Coir logs are tubes of densely packed coconut fibre that are bound together with coir netting and staked in place along the toe of the bank. The logs are biodegradable, gradually breaking apart through exposure to water movement and weather and as such do not provide long-term bank stabilisation. They are relatively inexpensive compared to other techniques, lightweight and easily installed by hand. They are flexible, curve easily around banks and existing vegetation and can be used as a single row or to create terraces. This technique is applicable at sites of low rates of erosion with low water velocity applied in unison with revegetation and stock management fencing, where required.
Coir logs installed to protect undercutting banks on Currimundi Lake, Sunshine Coast, Queensland. Plantings behind with lomandra further protect the banks with their thick matting roots. Images from Youtube clip of coir log installation produced by Currimundi Catchment Care Group.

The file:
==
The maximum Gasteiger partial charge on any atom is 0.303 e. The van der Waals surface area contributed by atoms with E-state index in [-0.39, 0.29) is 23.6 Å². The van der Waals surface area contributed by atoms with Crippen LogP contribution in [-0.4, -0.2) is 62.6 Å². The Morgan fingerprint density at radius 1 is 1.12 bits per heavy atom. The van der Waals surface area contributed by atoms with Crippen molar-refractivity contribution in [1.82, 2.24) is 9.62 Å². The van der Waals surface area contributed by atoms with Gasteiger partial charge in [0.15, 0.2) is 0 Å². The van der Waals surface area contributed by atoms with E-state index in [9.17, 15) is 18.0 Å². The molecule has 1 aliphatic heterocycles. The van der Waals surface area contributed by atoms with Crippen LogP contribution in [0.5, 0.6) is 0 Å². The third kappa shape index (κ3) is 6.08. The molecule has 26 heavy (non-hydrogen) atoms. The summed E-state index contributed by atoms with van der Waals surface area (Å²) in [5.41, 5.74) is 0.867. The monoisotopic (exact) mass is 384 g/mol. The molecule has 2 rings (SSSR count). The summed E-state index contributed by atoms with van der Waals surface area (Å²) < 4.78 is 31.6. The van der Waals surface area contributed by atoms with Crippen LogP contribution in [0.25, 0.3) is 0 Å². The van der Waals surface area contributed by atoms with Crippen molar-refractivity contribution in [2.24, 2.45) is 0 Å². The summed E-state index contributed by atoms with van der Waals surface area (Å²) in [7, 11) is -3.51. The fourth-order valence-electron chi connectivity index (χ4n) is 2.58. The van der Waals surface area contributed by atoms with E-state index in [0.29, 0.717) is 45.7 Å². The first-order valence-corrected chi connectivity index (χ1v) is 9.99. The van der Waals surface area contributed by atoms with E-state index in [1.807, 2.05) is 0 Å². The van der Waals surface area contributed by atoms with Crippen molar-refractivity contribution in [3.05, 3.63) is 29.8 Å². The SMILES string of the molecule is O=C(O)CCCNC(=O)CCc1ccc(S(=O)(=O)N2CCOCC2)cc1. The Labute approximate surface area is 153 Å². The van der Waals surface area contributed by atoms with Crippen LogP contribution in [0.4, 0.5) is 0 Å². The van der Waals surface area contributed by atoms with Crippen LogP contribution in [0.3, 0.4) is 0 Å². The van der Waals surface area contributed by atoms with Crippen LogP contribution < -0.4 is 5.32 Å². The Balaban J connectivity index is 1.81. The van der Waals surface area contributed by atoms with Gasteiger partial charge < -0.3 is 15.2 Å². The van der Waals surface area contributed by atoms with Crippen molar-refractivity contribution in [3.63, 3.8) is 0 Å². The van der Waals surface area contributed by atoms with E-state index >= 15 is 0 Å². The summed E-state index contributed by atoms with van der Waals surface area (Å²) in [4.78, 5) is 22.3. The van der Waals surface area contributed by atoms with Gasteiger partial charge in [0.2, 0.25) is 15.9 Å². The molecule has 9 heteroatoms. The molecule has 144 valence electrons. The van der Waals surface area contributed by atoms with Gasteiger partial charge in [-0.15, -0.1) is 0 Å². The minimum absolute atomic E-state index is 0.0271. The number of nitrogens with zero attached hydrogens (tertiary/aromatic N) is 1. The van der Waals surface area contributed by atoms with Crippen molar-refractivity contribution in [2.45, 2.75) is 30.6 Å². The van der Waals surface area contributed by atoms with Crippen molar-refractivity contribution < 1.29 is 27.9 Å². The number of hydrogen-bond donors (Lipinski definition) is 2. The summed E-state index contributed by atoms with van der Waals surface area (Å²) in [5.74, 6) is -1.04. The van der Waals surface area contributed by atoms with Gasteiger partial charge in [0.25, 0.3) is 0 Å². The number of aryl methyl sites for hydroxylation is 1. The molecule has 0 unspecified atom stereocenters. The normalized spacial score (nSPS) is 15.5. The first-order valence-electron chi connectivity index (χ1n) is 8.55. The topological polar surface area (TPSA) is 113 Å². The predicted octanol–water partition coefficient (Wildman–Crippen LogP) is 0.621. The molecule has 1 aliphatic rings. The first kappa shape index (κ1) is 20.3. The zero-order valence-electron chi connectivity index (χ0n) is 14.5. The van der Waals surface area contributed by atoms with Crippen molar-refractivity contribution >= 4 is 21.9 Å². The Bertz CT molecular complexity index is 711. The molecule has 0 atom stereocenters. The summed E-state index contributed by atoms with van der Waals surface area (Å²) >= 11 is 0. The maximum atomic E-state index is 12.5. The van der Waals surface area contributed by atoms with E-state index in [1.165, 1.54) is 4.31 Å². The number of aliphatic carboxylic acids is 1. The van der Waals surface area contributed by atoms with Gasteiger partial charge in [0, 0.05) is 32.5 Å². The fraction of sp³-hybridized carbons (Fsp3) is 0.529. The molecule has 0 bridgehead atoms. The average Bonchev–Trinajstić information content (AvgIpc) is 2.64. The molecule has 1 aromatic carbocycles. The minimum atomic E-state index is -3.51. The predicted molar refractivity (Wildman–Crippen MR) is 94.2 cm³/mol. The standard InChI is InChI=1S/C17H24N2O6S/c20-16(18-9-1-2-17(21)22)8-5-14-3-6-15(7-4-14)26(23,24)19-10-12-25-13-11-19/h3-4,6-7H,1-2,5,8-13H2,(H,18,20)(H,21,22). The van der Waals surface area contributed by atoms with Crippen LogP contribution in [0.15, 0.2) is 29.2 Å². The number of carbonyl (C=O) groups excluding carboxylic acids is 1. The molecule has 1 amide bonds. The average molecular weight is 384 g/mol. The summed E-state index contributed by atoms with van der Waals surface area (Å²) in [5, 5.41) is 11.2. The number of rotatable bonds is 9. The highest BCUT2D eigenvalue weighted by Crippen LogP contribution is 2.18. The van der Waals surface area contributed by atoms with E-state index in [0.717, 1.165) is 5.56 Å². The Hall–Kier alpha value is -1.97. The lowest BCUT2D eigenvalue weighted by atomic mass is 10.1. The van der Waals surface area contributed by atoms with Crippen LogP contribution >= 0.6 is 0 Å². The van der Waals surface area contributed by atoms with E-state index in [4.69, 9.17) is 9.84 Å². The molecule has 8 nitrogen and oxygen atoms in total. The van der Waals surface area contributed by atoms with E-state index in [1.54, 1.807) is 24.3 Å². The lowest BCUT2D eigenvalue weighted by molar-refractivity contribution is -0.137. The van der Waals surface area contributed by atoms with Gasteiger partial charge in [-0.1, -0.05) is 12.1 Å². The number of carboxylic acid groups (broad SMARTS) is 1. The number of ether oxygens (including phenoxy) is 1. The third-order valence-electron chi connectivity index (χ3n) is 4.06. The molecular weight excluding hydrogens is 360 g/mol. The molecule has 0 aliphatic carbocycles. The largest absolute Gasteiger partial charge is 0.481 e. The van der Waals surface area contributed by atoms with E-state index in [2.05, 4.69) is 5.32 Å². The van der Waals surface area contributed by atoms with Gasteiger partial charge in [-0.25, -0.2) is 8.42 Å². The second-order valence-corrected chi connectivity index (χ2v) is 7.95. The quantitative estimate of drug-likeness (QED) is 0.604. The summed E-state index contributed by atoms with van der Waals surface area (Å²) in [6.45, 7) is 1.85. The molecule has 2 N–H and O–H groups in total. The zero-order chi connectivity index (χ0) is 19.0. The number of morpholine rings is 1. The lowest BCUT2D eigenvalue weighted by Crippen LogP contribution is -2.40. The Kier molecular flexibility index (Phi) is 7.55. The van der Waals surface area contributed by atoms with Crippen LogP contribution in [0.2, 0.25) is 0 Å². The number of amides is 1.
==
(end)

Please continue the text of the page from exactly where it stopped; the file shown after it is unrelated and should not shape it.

Brush bundles are locally-sourced cut branches tied and woven together between closely placed poles to create quite robust low ‘fences’ on the intertidal flat in front of an eroding bank. Brush bundles have been extensively implemented in Europe and America during the past 100 years due to their low cost and simplicity. The technique is applicable for banks with low-level erosion (scour/undercutting) that are susceptible to low to medium flow velocities and low to medium wave heights. It can also be applied to heavily eroded banks if the area is accessible for machinery to regrade and compact the soil. The bundle structure generally has a life between 5 to 10 years, which provides time for revegetation to establish. Long-term stability relies on the success of establishing vegetation.
Brush bundles protecting undercutting bank at Wapengo Lake, NSW
Another more permanent wave barrier structure type uses rock to dissipate wave action. Structures are built in a “dog-leg” formation, roughly parallel, about 2-5m in front of the eroding bank and at a height that corresponds to the local mean high water level. As with the other methods, they create an area of still water in front of the eroding bank. Gaps between the structures and the bank allow for sediment accumulation, mangrove seedling recruitment and fish access. Vegetation establishment can be enhanced by planting mangrove seedlings into the still water rather than waiting for natural colonisation.